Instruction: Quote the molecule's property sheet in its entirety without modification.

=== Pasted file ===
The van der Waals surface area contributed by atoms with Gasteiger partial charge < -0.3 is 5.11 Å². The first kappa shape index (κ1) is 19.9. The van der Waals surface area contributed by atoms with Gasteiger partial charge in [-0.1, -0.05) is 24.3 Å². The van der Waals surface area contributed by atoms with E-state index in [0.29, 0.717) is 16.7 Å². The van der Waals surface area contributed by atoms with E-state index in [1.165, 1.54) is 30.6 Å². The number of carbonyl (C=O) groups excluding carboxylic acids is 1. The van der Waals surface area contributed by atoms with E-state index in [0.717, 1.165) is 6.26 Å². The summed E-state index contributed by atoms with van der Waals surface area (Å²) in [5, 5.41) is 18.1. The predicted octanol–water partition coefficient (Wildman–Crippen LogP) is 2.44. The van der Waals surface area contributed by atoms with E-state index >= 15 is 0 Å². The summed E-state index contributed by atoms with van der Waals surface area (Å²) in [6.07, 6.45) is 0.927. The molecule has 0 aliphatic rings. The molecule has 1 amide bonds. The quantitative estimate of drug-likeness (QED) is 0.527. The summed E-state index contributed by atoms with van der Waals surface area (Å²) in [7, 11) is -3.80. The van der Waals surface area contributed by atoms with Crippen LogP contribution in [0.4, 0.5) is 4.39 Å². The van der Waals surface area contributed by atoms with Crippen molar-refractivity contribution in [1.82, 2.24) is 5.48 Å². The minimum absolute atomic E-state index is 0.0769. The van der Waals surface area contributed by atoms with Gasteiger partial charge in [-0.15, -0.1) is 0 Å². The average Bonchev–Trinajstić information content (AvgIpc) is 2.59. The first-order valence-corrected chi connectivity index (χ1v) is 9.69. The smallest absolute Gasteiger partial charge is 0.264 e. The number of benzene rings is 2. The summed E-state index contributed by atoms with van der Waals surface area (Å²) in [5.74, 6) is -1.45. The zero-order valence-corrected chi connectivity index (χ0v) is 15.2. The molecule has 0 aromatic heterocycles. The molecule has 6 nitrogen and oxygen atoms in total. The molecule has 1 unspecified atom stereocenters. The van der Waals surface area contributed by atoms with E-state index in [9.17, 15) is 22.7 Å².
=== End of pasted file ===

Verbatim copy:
The van der Waals surface area contributed by atoms with Gasteiger partial charge < -0.3 is 5.11 Å². The first kappa shape index (κ1) is 19.9. The van der Waals surface area contributed by atoms with Gasteiger partial charge in [-0.1, -0.05) is 24.3 Å². The van der Waals surface area contributed by atoms with E-state index in [0.29, 0.717) is 16.7 Å². The van der Waals surface area contributed by atoms with E-state index in [1.165, 1.54) is 30.6 Å². The number of carbonyl (C=O) groups excluding carboxylic acids is 1. The van der Waals surface area contributed by atoms with E-state index in [0.717, 1.165) is 6.26 Å². The summed E-state index contributed by atoms with van der Waals surface area (Å²) in [5, 5.41) is 18.1. The predicted octanol–water partition coefficient (Wildman–Crippen LogP) is 2.44. The van der Waals surface area contributed by atoms with E-state index >= 15 is 0 Å². The summed E-state index contributed by atoms with van der Waals surface area (Å²) in [6.07, 6.45) is 0.927. The molecule has 0 aliphatic rings. The molecule has 1 amide bonds. The quantitative estimate of drug-likeness (QED) is 0.527. The summed E-state index contributed by atoms with van der Waals surface area (Å²) in [7, 11) is -3.80. The van der Waals surface area contributed by atoms with Crippen LogP contribution in [0.4, 0.5) is 4.39 Å². The van der Waals surface area contributed by atoms with Crippen molar-refractivity contribution in [1.82, 2.24) is 5.48 Å². The minimum absolute atomic E-state index is 0.0769. The van der Waals surface area contributed by atoms with Gasteiger partial charge in [-0.15, -0.1) is 0 Å². The average Bonchev–Trinajstić information content (AvgIpc) is 2.59. The first-order valence-corrected chi connectivity index (χ1v) is 9.69. The smallest absolute Gasteiger partial charge is 0.264 e. The number of benzene rings is 2. The summed E-state index contributed by atoms with van der Waals surface area (Å²) in [5.74, 6) is -1.45. The zero-order valence-corrected chi connectivity index (χ0v) is 15.2. The molecule has 0 aromatic heterocycles. The molecule has 6 nitrogen and oxygen atoms in total. The molecule has 1 unspecified atom stereocenters. The van der Waals surface area contributed by atoms with E-state index in [9.17, 15) is 22.7 Å².